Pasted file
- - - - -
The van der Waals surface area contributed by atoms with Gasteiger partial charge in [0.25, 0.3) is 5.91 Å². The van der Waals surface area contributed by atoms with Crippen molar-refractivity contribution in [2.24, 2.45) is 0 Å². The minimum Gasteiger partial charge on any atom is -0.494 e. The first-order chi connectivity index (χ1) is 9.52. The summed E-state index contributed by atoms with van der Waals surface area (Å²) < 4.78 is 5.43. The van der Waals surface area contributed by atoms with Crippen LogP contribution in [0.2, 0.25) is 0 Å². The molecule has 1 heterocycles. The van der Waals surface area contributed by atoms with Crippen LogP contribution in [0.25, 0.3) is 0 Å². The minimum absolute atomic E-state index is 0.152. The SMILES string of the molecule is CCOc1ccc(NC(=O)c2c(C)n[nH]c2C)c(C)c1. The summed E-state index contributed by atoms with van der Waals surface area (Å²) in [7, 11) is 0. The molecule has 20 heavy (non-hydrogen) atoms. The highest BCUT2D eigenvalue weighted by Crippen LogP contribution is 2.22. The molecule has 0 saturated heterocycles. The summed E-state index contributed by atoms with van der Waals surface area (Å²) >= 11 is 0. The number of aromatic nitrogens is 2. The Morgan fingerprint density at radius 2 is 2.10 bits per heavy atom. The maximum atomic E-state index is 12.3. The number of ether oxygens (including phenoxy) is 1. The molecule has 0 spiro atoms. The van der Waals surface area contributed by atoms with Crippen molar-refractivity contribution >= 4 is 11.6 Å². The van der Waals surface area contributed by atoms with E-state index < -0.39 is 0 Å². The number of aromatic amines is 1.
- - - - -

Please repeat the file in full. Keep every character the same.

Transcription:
The van der Waals surface area contributed by atoms with Gasteiger partial charge in [0.25, 0.3) is 5.91 Å². The van der Waals surface area contributed by atoms with Crippen molar-refractivity contribution in [2.24, 2.45) is 0 Å². The minimum Gasteiger partial charge on any atom is -0.494 e. The first-order chi connectivity index (χ1) is 9.52. The summed E-state index contributed by atoms with van der Waals surface area (Å²) < 4.78 is 5.43. The van der Waals surface area contributed by atoms with Crippen LogP contribution in [0.2, 0.25) is 0 Å². The molecule has 1 heterocycles. The van der Waals surface area contributed by atoms with Crippen LogP contribution in [0.25, 0.3) is 0 Å². The minimum absolute atomic E-state index is 0.152. The SMILES string of the molecule is CCOc1ccc(NC(=O)c2c(C)n[nH]c2C)c(C)c1. The summed E-state index contributed by atoms with van der Waals surface area (Å²) in [7, 11) is 0. The molecule has 20 heavy (non-hydrogen) atoms. The highest BCUT2D eigenvalue weighted by Crippen LogP contribution is 2.22. The molecule has 0 saturated heterocycles. The summed E-state index contributed by atoms with van der Waals surface area (Å²) >= 11 is 0. The number of aromatic nitrogens is 2. The Morgan fingerprint density at radius 2 is 2.10 bits per heavy atom. The maximum atomic E-state index is 12.3. The number of ether oxygens (including phenoxy) is 1. The molecule has 0 spiro atoms. The van der Waals surface area contributed by atoms with Crippen molar-refractivity contribution >= 4 is 11.6 Å². The van der Waals surface area contributed by atoms with E-state index < -0.39 is 0 Å². The number of aromatic amines is 1.